• Restaurant dine-in services are permitted.
  • Gyms and pools are open.
  • Public parks remain open, social distancing is encouraged.
  • Elective surgeries are permitted if the facility meets certain criteria.

CALIFORNIA - The state is currently in Phase II with more counties meeting eligibility to move into this phase. Phase II involves a tempered easing of workplace restrictions for industries where teleworking is not possible. Bookstores, clothing stores, florists, and sporting goods stores have been permitted to open. Officials have amended an earlier requirement to demonstrate two weeks without a COVID-related death before lifting the lockdown measure. Governor Newsom stated all by five counties might qualify for clearance in the coming days. The third phase consists of opening personal care businesses like gyms, hair salons, and places of worship, but is not expected to be implemented for several months. Finally, Phase IV will open the “highest risk parts of the economy” i.e. concerts and live audience sporting events. For a real time update on California’s current phase, please click here.

  • A statewide stay-at-home order is in place, non-essential movements are still discouraged.
  • Most beaches and parks have reopened, including public golf courses.

HAWAI’I - Currently the state is unders a safer-at-home order and infection rates remain low with just over 645 cases statewide. Low-risk businesses are now permitted to reopen, this includes: malls, landscaping companies, and wholesale warehouses permitted reduced occupancy requirements are observed. The Governor announced this week that Hawaii will begin Phase III at the beginning of June where medium-risk businesses will be able to open. A roadmap for reopening Hawai’i can be viewed here.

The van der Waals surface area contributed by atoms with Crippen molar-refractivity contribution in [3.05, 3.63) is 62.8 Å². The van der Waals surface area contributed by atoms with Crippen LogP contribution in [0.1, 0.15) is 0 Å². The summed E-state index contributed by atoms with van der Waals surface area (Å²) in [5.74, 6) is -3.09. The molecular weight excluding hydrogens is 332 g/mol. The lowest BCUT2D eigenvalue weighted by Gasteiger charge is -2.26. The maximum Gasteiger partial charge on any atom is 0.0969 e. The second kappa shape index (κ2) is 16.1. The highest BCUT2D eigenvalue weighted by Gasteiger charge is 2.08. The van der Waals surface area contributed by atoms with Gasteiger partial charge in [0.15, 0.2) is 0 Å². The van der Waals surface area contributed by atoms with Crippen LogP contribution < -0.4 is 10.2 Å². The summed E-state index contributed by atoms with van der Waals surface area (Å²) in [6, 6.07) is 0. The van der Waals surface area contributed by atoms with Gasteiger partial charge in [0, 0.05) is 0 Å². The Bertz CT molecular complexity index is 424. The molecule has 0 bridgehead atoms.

• Residents are currently under a safer-at-home order until 31 May.
  • Travelers are required to self-isolate for 14 days, including inter-island travel until 30 June.
  • Essential employees are mandated to wear a face mask while at work.
  • Beaches and parks are open for exercise.
  • Honolulu will remain under a stay-at-home order until 30 June with some minor concessions.

IDAHO - The governor has set in motion a four step plan to reopen the state that will continue through 13 June. Phase II of the plan commenced on 16 May. Now personal care businesses such as gyms and salons as well as restaurants are permitted; dine-in restaurants can open with approval from local public health districts. Phase III (30 May) will see the ban lifted on

non-essential travel and bars are expected to open in Phase IV on June 13. Click here for guidance on reopening bars and here for outdoor pools.

  • A stay-healthy order was implemented on 1 May requiring businesses to adhere to social distancing requirements.
  • Social gatherings are strongly discouraged.
  • Anyone entering Idaho must self quarantine for 14 days.